‘Well, it certainly is a great day; a great historic day …’ wrote a distinguished British scientist, Sir Henry Tizard, in his diary on 8 May 1945 on the defeat of Hitler’s Germany. But he went on thoughtfully: ‘It is hard to realise now, but we shall know better later on. I feel rather like a patient coming round after a severe but successful operation. Deep down there is a feeling that all is well … but other feelings are not so pleasant, and the nurse who pats one on the arm and shouts that all is over is excessively exasperating.’ His forebodings were justified, for among the many problems that Britain was to face in the post-war world was the staggering cost of defence as new challenges to her security and interests, and new and revolutionary weapons, emerged. Given the development of nuclear weapons, more powerful bombers and submarines, and perhaps too of guided missiles, even a prosperous and powerful Britain could well prove more vulnerable than at any time in her previous history. For the clear-sighted there was the further realisation that Britain’s strength would not easily be restored. In particular, power in Europe might soon become the prerogative of the Soviet Union alone.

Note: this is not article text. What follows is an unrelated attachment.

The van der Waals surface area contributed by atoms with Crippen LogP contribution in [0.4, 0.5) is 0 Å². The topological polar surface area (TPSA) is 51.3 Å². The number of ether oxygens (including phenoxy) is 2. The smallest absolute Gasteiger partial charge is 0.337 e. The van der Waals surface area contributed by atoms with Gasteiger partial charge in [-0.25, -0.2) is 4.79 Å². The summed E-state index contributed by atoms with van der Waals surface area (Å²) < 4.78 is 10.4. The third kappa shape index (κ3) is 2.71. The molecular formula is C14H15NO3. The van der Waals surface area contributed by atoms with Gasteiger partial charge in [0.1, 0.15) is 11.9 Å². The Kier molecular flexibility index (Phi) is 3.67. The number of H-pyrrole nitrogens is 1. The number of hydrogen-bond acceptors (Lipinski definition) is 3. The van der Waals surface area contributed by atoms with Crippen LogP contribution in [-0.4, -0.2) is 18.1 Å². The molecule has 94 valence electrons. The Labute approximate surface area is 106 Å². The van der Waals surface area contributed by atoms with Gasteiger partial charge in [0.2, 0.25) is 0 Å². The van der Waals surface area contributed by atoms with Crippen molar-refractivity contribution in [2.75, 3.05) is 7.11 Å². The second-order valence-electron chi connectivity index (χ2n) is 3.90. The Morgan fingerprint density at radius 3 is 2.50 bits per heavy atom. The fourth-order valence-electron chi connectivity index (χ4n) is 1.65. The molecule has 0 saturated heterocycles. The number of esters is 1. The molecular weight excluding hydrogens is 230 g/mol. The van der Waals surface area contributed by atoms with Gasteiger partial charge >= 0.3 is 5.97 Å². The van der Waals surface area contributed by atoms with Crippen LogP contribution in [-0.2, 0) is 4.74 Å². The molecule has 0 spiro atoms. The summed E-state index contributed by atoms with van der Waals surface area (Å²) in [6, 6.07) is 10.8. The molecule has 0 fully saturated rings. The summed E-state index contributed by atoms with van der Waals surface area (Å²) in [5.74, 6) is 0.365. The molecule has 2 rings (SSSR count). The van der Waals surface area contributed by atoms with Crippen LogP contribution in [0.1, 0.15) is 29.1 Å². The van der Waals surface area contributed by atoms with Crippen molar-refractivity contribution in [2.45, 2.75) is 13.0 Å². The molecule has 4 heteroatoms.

KeywordsMiddle East Nuclear Weapon Atomic Bomb Defence Policy Defence Spending
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